Currently reading: Ian Macfarland, From Nothing; (still reading) Heidegger, Being and Time; Graham Ward, How the Light Gets In.

1, 2, 3. James K.A. Smith, Desiring the Kingdom/ Imagining the Kingdom/Speech and Theology. Helpful to see how insights in phenomenology may aid our articulation of revelation, sanctification and anthropology. Sections of these volumes could, in my view, be seen as extensions of Bavinck’s articulation of the unconscious life and the internal life of the psyche.


4. B. A. Gerrish, Christian Faith: Dogmatics in Outline. Brief and elegant – this clarifies how Calvin and Schleiermacher might be read together. A representative summary of what might be called a Reformed-liberal dogmatics.


5. Kevin Hector, Theology Without Metaphysics. The title is a bit of a misnomer – Hector isn’t against metaphysics per se (as his respondents in the Journal of Analytic Theology symposium recognize). Hector is against talk of God that presume that the terms predicated of him cut God down to size, so to speak. He offers an account of theological predication that depends on a pragmatic account of mutual recognition, undergirded by pneumatology, and standing much on Schleiermacher. Talk of God is legitimate insofar as it stands on a trajectory of mutual recognition that extend from the person of Jesus himself.


6. Mats Wahlberg, Revelation as Testimony. Responds against false binaries that pit propositional accounts of revelation from non-propositional ones. Though rigorously argued, the responses to alternative and nonpropositional accounts of revelation are less than satisfying. There is also too heavy a focus on knowledge as necessarily propositional, which seems common among analytic authors.


7. Kevin Vanhoozer, Biblical Authority After Babel. Retrieves the five solas of the Reformation creatively to defend Protestantism against the claim that it necessarily fosters interpretive pluralism and disunity. Some chapters are stronger than others: particularly the ones on grace and Protestantism as a conciliatory and catholic movement.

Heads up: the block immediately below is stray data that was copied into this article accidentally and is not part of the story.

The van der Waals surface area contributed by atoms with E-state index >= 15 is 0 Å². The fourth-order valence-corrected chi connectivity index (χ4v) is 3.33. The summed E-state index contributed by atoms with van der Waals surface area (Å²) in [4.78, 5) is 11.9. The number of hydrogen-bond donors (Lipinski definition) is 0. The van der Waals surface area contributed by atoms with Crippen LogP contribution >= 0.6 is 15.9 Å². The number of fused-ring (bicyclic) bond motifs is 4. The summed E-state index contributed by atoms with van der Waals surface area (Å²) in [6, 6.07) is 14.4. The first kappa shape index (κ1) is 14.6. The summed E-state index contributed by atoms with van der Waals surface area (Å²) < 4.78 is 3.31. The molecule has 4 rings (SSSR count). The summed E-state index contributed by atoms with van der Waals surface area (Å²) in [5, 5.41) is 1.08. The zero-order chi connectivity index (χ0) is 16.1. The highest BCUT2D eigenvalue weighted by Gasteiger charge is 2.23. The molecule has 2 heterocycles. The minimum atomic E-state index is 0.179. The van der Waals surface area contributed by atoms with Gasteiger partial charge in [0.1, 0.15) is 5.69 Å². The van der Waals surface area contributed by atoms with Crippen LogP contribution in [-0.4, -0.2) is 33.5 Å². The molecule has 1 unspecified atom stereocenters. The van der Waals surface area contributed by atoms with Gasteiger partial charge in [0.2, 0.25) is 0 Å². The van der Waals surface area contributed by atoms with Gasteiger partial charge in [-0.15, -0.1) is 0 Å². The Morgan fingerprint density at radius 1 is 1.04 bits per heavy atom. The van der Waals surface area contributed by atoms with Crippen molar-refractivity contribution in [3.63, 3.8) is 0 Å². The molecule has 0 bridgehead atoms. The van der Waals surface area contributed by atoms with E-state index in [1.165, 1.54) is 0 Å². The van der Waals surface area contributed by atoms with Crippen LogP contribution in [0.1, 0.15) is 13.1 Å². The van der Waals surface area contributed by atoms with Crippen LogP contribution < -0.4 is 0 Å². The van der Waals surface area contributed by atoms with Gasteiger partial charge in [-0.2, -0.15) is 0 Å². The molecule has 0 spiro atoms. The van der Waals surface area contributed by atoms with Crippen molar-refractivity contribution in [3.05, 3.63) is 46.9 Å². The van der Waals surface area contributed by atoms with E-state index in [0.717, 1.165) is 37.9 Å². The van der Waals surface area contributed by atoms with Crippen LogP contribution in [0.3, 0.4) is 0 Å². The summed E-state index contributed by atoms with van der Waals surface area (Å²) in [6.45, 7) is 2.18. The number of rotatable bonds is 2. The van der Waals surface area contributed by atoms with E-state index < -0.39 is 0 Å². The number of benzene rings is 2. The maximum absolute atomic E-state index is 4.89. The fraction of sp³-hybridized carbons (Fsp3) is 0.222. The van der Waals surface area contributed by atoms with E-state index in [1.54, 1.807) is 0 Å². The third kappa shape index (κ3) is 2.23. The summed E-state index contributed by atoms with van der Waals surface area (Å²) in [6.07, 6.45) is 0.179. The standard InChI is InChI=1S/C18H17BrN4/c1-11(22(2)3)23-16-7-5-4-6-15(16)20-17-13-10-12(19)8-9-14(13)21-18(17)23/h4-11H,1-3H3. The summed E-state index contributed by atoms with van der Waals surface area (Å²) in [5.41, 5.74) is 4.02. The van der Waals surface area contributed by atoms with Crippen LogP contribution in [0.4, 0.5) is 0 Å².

8. Peter Leithart. End of Protestantism. I find myself saying, ‘yes…. But.’ As usual, though, eloquently written.


9. Abraham Kuyper, On Scholarship. Two addresses that Kuyper gave at the VU. Romantically tinged and powerfully communicated – Kuyper weaves in his account of the Logos, organism, and unconscious knowledge to motivate his students. Kuyper at his best.


10. Sean Michael Lucas: For a Continuing Church. Seems to make clear why and how the PCA is the way it is today. Though, see Moses Lee’s review, here.


11. Jim Spiegel and Steven Cowan (eds.), Idealism and Christian Philosophy. A robust philosophical defense of Berkelyan idealism and its congruence with Christian orthodoxy. I have some theological reservations against that claim (I’m happily and confessionally Reformed), but I’m glad to see more volumes that display the capacity and flexibility with which Christianity can attach itself to various philosophies.


12. J.H. Bavinck Reader. Superb. J.H. Bavinck’s insights on revelation and missions, I reckon, ought to be read widely today. It is incredible to sense its organic connectedness to Herman Bavinck’s own insights, especially in the older Bavinck’s Philosophy of Revelation.


13. Herman Bavinck, Beginselen der Psychologie. An important but neglected work. Not a work on psychology as it is understood today, but on the workings of consciousness, the inner psyche, the heart, and the various faculties in the human being.


14. Schleiermacher, Christian Faith (Critical Edition). A smoother read, and the critical apparatus is immensely illuminating. I’ll be returning to this edition repeatedly.


15. Scott Oliphint, Majesty of Mystery. Reminds me of his classes – ably defends and shows why Christians shouldn’t be afraid of paradoxes in their theological reasoning, and why this is important for worship. Good to recommend for churches.


16. Tim Keller, Making Sense of God. This will probably be my first recommendation to anyone interested in, but having little to no knowledge of, Christianity.


17, 18. Judith Wolfe, Heidegger’s Eschatology/ Heidegger and Theology. There is some considerable overlap between the two books. Makes clear Heidegger’s (often uncomfortable dependence) on Christian theology and his catholic/Christian roots, even in his most seemingly anti-theistic moments. Elegantly written and rigorous in its research.
19. George Pattison, God and Being. Theologically and philosophically erudite and historically attuned. There is a useful section on ‘romantic presence’ here.


20. Augustine, On The Trinity. Always struck by how deeply exegetical Augustine was. Also an interesting experience to re-read this in light the summer’s Trinity debacle.


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